Former Operations Director at Safestore Holdings
Dave is an experienced self storage executive and was a member of Safestore’s management buy out nearly 20 years ago. He started a career in retail, managing stores for Wickes, a home improvement retail chain, and Pet City, a UK-based pet retail company, before joining Safestore in 2000. Dave was instrumental in buying, operating, and growing the store base across the UK and opening stores in Paris. He currently consults container storage companies in the UK.Read moreView Profile Page
- US vs UK self storage density
- Cost of the container self storage assets and how it's competing with traditional self storage facilities
- Container self storage start up costs and revenuer per sqft per month
- Why the growth in container facilities doesn't impact traditional self storage returns
- Average self storage cap rate in London and how large players drive higher exit yields by increasing revenue per sqft and occupancy
- UK self storage occupancy trends
- Resiliency of self storage margins
- Self storage opportunity in Europe
Disclaimer: This interview is for informational purposes only and should not be relied upon as a basis for investment decisions. In Practise is an independent publisher and all opinions expressed by guests are solely their own opinions and do not reflect the opinion of In Practise.
Dave, can you share some context to how the UK market was structured for self-storage, in the early 2000s?
It was very different from how it is now. No one had heard of self-storage. Certainly, when I got the call and someone said to me, we’re moving into self-storage and I want you to go and have a look at this ailing business I thought, self-storage, what’s that? Frankly, I’d never even seen a self-storage site in my life and, at 40 years of age, that was quite a surprise, to be honest.
It was a very junior industry when I joined it and, I guess, the fulcrum of it was in London. The reason no one had seen it was because you bought the cheapest building that you could, and that was normally at the back of an industrial or trading estate, and it wasn’t visible to anybody. It was simply a building that nobody else wanted. The first time I went to Safestore’s head office, it was above a store, in Wood Green, in London. You could drive down the road and you would never notice it. It was a poor looking building, just sat back off the road.
It was a complete shock to me. I had come from retail, where I’d been all my life, with startup stuff. When we sold that business, I went on holiday and, when I came back, someone said, we’re going into self-storage. There were no stores. The biggest company had maybe 20 stores, if that, and no one had ever heard of them. A very different structure from how it is today.
Why is that density so low in the UK, compared to the US?
First of all, we’re 20 or 30 years behind the US. With the pioneers of the industry, a lot of the very first stores in the industry are based on US build and US style. It was just people travelling to the US, seeing self-storage, thinking it was a great idea and coming back. It’s an immature industry; the first building was maybe in the mid-80s. There are lots of factors as to why the US is different. The main one is that it is just 30 years ahead.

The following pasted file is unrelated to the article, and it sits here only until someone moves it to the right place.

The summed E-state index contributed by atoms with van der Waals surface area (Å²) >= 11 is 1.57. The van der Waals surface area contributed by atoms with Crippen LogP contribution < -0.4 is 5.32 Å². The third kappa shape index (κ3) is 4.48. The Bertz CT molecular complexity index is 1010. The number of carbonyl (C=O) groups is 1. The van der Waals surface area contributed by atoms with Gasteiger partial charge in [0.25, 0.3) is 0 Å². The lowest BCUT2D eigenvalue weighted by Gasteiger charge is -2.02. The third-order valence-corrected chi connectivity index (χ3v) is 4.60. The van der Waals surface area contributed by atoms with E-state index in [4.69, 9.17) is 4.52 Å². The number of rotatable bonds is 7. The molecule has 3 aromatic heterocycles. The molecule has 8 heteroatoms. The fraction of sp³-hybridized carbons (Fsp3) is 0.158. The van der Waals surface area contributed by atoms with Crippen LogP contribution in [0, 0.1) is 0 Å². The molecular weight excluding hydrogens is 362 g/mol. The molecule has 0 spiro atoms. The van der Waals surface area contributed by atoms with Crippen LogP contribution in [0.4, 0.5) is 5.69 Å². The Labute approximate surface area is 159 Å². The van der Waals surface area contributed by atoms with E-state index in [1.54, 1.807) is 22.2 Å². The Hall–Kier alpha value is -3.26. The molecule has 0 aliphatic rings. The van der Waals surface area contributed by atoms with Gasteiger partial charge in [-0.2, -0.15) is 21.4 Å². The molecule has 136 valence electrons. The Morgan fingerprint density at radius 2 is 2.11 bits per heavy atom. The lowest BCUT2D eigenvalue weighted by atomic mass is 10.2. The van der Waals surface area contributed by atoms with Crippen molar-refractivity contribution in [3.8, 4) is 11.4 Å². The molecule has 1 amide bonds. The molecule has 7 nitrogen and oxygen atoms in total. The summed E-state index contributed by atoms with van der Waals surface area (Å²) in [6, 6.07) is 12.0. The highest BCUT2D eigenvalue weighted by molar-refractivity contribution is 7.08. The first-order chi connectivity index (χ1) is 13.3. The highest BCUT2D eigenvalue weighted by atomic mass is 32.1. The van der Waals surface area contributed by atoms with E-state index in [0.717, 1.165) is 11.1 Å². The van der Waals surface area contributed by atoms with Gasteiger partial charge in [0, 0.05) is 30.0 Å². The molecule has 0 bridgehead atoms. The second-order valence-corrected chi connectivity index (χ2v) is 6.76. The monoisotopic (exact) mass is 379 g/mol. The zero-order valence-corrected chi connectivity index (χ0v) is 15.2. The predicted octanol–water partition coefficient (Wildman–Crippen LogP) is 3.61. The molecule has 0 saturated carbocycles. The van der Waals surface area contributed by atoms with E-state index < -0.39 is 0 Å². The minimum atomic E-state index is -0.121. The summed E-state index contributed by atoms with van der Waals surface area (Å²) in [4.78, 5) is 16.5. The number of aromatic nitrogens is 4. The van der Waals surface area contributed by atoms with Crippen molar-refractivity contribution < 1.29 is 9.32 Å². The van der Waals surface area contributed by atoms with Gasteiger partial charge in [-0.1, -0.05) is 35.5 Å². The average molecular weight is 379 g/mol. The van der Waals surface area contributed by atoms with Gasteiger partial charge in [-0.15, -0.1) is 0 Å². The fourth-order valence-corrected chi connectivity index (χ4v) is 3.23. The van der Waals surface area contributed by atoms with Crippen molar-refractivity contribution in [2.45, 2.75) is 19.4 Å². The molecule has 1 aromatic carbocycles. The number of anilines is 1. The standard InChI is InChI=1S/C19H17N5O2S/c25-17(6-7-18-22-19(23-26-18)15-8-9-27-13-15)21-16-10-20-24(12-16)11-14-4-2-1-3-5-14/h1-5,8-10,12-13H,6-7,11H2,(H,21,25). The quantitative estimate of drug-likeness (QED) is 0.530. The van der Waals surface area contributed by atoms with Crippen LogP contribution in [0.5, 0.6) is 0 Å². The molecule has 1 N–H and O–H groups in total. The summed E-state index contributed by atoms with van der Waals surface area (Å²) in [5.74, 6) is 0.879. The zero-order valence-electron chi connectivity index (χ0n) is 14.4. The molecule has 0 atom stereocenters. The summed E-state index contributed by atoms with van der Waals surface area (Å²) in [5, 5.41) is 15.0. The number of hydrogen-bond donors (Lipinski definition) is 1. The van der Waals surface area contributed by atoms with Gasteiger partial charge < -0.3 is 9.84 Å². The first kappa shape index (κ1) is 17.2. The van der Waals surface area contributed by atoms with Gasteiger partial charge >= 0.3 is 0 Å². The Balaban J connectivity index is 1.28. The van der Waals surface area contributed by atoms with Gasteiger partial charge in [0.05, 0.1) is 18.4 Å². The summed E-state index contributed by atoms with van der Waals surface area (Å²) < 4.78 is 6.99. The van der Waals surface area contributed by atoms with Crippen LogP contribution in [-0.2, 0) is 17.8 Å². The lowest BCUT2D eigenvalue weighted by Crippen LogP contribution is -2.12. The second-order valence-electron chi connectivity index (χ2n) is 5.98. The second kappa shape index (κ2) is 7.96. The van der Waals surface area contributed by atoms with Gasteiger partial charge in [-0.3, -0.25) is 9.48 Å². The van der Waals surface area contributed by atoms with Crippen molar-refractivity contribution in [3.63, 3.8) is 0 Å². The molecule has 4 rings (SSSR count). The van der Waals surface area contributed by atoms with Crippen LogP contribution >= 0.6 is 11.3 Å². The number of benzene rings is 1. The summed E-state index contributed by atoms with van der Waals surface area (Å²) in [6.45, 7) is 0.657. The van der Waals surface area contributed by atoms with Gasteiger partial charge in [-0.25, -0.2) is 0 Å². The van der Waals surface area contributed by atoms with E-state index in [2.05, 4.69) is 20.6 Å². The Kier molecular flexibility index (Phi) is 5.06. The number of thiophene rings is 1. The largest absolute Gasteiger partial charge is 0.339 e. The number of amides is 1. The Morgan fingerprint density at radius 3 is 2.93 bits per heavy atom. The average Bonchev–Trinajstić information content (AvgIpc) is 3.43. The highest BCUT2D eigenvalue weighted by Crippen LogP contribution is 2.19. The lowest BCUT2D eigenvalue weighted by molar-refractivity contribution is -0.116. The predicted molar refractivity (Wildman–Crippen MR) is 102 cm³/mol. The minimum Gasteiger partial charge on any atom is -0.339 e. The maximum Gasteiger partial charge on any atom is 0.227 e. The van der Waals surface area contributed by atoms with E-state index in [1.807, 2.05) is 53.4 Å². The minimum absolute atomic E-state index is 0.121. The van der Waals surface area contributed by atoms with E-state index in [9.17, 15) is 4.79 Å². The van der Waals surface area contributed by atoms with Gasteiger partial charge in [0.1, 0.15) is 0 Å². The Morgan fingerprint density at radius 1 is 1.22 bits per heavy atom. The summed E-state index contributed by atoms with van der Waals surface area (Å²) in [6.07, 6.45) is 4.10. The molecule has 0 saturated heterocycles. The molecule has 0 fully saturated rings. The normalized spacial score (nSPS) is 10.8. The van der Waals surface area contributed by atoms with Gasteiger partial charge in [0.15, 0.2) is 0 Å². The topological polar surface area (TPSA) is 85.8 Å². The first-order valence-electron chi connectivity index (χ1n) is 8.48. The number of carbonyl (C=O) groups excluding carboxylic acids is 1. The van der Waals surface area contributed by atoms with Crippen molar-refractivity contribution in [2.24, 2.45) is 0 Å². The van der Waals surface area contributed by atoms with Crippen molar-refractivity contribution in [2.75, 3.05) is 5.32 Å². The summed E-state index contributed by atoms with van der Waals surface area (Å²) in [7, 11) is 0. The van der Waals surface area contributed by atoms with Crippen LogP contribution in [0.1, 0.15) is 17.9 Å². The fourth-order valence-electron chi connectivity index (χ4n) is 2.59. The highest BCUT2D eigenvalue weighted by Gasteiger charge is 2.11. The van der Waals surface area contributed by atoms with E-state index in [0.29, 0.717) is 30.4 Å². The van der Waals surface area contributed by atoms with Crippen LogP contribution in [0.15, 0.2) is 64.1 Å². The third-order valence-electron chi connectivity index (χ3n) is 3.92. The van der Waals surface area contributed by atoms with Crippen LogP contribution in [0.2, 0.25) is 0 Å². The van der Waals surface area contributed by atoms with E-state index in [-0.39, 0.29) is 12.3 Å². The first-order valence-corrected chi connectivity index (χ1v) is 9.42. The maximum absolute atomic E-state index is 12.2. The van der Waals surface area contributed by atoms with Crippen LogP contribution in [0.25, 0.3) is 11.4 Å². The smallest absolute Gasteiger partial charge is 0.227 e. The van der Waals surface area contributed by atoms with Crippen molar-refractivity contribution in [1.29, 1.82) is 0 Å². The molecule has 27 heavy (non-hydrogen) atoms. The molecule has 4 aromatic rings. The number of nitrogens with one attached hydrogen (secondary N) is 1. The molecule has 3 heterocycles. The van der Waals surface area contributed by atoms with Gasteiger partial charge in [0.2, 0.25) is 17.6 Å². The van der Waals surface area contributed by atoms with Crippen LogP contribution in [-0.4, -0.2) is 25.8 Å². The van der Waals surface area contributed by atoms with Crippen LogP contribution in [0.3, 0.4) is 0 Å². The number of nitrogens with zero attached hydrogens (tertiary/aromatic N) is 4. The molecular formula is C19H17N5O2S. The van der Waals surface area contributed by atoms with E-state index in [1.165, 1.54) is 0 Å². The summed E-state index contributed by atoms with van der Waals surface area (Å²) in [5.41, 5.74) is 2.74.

Is there any reason why the density can’t get to US levels, in the UK?
Loads. Mainly because we’re an island and we just don’t have the land. A few weeks ago, I read that to get to the density of the US, we would have to build 17,000 more stores in the UK. Given that, including container sites, there’s probably now only about 2,000 to 2,500, we’re never going to get to that density. Also, the availability and relatively cheap price of land in the US means that the prices that customers pay are maybe a third of what we charge a customer in the UK.
In the US, some would say that it’s a commodity. I think that one in three households in the US has a storage unit. There is no such number for the UK because it might be the other way round; one in 100. We’re never going to get to those densities.
What could it get to?
If it’s 0.7 today, five years ago, we were talking about it being 0.5 or 0.6, so it’s growing every day. Obviously, the last couple of years have seen things slow down a little bit. I would expect to see it get to 1, maybe 1.2, in the next 10 years.
Which is still almost double the market size?
Yes; I think it’s gone up maybe 0.2 in the last five years or so; I think that’s feasible. Land is still tough; planning is tough. But I think we’re seeing lots of innovation and I’m comfortable that the market has got a long way to go.
What about in Europe? As you said, 0.7 square foot per head of population in the UK. I think Belgium is 0.2; Paris is 0.2.
Obviously, with Safestore, we have a French business, based entirely in Paris; 29 stores in Paris. I have worked in Italy and Spain. If you take Europe as a whole, it is 0.2.
Why is that?
For some of the main powerhouse countries, such as France, Germany, Italy and Spain, it’s not even 0.2. Some of the biggest and wealthiest countries in Europe are not even at the average. We’re 20 odd years behind the US and they are 20 years behind the UK.
Safestore has been in Paris for about 20 years. Why haven’t they moved out of Paris into other European cities?
Due to the population; there is so much in Paris, with so little competition. We took the business decision to stick in Paris. We bought a business called Une Pièce en Plus, which is a spare room, and there is so much growth just in Paris, even today. A couple of days ago, I read that Safestore had bought another store in Paris and are building another two or three. They’ve come from the center of Paris and now they’re working out into the suburbs. If you look around France, particularly, it’s still very much big city driven. You don’t find self-storage in small towns; it’s very much the biggest cities where people are concentrating.